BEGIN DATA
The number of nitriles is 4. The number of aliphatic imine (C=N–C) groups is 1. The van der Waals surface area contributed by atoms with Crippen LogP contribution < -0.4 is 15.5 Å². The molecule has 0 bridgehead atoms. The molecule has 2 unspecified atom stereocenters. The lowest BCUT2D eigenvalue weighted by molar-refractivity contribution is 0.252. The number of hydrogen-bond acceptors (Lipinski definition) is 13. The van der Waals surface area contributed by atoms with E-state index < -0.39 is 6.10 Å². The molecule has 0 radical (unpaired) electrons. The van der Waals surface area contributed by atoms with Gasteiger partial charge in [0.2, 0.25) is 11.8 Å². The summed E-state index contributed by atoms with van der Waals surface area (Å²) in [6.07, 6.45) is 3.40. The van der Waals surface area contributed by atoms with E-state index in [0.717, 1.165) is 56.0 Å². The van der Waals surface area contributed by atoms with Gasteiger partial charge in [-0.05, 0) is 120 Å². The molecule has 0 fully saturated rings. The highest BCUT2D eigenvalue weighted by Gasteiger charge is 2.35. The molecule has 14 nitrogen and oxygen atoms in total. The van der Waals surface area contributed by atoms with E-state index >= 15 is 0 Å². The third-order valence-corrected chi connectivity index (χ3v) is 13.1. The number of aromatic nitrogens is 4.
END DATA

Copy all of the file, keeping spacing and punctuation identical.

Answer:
The number of nitriles is 4. The number of aliphatic imine (C=N–C) groups is 1. The van der Waals surface area contributed by atoms with Crippen LogP contribution < -0.4 is 15.5 Å². The molecule has 0 bridgehead atoms. The molecule has 2 unspecified atom stereocenters. The lowest BCUT2D eigenvalue weighted by molar-refractivity contribution is 0.252. The number of hydrogen-bond acceptors (Lipinski definition) is 13. The van der Waals surface area contributed by atoms with E-state index < -0.39 is 6.10 Å². The molecule has 0 radical (unpaired) electrons. The van der Waals surface area contributed by atoms with Gasteiger partial charge in [0.2, 0.25) is 11.8 Å². The summed E-state index contributed by atoms with van der Waals surface area (Å²) in [6.07, 6.45) is 3.40. The van der Waals surface area contributed by atoms with E-state index in [0.717, 1.165) is 56.0 Å². The van der Waals surface area contributed by atoms with Gasteiger partial charge in [-0.05, 0) is 120 Å². The molecule has 0 fully saturated rings. The highest BCUT2D eigenvalue weighted by Gasteiger charge is 2.35. The molecule has 14 nitrogen and oxygen atoms in total. The van der Waals surface area contributed by atoms with E-state index >= 15 is 0 Å². The third-order valence-corrected chi connectivity index (χ3v) is 13.1. The number of aromatic nitrogens is 4.